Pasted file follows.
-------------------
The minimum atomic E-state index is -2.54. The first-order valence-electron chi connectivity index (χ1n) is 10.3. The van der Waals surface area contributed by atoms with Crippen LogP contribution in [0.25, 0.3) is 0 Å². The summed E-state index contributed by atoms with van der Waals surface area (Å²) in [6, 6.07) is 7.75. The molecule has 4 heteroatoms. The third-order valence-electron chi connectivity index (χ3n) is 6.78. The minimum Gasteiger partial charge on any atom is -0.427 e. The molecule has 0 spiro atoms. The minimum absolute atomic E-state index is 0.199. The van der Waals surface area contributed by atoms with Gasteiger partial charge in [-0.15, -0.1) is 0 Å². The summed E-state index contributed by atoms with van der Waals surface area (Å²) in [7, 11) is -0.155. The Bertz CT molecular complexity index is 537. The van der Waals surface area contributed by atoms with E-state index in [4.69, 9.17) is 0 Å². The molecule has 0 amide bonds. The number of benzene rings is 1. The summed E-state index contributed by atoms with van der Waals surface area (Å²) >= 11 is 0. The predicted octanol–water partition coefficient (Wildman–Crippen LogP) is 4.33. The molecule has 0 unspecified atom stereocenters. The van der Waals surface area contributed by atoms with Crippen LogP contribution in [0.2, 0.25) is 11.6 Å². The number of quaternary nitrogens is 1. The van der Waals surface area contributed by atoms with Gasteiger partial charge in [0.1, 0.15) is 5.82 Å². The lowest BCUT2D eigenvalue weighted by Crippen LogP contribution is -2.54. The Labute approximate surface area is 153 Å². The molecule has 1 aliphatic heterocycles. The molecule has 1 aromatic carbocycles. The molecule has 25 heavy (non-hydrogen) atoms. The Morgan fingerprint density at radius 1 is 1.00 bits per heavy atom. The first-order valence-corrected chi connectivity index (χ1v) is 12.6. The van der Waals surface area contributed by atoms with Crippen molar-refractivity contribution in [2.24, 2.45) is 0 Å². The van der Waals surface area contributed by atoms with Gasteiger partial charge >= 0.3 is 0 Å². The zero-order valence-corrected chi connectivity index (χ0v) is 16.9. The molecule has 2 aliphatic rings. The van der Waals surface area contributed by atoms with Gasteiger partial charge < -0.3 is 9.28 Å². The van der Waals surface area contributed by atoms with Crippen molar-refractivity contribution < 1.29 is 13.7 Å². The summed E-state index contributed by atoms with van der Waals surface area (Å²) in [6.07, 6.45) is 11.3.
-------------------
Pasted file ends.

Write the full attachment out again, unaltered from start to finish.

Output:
The minimum atomic E-state index is -2.54. The first-order valence-electron chi connectivity index (χ1n) is 10.3. The van der Waals surface area contributed by atoms with Crippen LogP contribution in [0.25, 0.3) is 0 Å². The summed E-state index contributed by atoms with van der Waals surface area (Å²) in [6, 6.07) is 7.75. The molecule has 4 heteroatoms. The third-order valence-electron chi connectivity index (χ3n) is 6.78. The minimum Gasteiger partial charge on any atom is -0.427 e. The molecule has 0 spiro atoms. The minimum absolute atomic E-state index is 0.199. The van der Waals surface area contributed by atoms with Gasteiger partial charge in [-0.15, -0.1) is 0 Å². The summed E-state index contributed by atoms with van der Waals surface area (Å²) in [7, 11) is -0.155. The Bertz CT molecular complexity index is 537. The van der Waals surface area contributed by atoms with E-state index in [4.69, 9.17) is 0 Å². The molecule has 0 amide bonds. The number of benzene rings is 1. The summed E-state index contributed by atoms with van der Waals surface area (Å²) >= 11 is 0. The predicted octanol–water partition coefficient (Wildman–Crippen LogP) is 4.33. The molecule has 0 unspecified atom stereocenters. The van der Waals surface area contributed by atoms with Crippen LogP contribution in [0.2, 0.25) is 11.6 Å². The number of quaternary nitrogens is 1. The van der Waals surface area contributed by atoms with Gasteiger partial charge in [0.1, 0.15) is 5.82 Å². The lowest BCUT2D eigenvalue weighted by Crippen LogP contribution is -2.54. The Labute approximate surface area is 153 Å². The molecule has 1 aliphatic heterocycles. The molecule has 1 aromatic carbocycles. The molecule has 25 heavy (non-hydrogen) atoms. The Morgan fingerprint density at radius 1 is 1.00 bits per heavy atom. The first-order valence-corrected chi connectivity index (χ1v) is 12.6. The van der Waals surface area contributed by atoms with Crippen molar-refractivity contribution in [2.24, 2.45) is 0 Å². The van der Waals surface area contributed by atoms with Gasteiger partial charge >= 0.3 is 0 Å². The zero-order valence-corrected chi connectivity index (χ0v) is 16.9. The molecule has 2 aliphatic rings. The van der Waals surface area contributed by atoms with Gasteiger partial charge < -0.3 is 9.28 Å². The van der Waals surface area contributed by atoms with Crippen molar-refractivity contribution < 1.29 is 13.7 Å². The summed E-state index contributed by atoms with van der Waals surface area (Å²) in [6.07, 6.45) is 11.3.